Thomas Andersson: OECD, Directorate for Science, Technology, and Industry, Postal: 2, rue André Pascal, F-75755 PARIS CEDEX 16, FRANCE
Abstract: This paper analyses the impacts of trade and trade policy on tropical deforestation. Distinctions are made between the different costs and benefits pertaining to forest use, their distribution and natural vis-à-vis industrial forest features. It is emphasized that forest management is determined by the incentives that confront the relevant actors, and their interdependent behavior. International trade is not a major cause of deforestation, and barriers to log exports worsen the situation. While trade liberalization and consumer action are argued to have a potential for favorable impacts through pressure for institutional reform, a socially optimal management of the tropical forests requires that presently non-commercial values be taken into account. As producer countries face considerable difficulties in exploiting biological diversity, compensation for absorption of CO2, e.g., in a market for tradable carbon rights, stands out as the best opportunity to narrow the gap between private and social benefits. While problems such as those associated with moral hazard would have to be overcome, such a scheme should seek to correct the present policy and market failures spurring deforestation and favoring industrial rather than natural forest features.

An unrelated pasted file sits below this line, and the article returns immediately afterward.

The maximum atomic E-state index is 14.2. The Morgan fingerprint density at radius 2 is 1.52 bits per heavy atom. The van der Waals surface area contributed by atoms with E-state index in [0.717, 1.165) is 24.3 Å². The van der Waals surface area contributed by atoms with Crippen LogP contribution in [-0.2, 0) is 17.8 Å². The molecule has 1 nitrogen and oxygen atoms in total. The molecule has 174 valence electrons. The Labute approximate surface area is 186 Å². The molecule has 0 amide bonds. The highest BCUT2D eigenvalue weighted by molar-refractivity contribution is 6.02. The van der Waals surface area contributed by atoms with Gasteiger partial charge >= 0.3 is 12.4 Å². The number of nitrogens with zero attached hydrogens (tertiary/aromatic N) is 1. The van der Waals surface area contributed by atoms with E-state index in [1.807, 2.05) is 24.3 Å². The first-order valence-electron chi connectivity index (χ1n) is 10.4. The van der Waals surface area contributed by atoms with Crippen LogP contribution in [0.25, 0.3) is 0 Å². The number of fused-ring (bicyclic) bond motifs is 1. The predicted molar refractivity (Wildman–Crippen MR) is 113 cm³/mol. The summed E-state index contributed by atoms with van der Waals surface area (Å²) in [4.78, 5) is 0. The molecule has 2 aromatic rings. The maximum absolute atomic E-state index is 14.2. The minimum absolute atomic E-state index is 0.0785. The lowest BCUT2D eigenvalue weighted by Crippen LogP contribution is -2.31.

Keywords: Deforestation and trade policy; forest management and industrial vs.natural forest features; tropical timber trade; economic benefits of biological diversity; CO2-emission and absorption rights
39 pages, First version: August 26, 1997. Revised: November 1, 1997.
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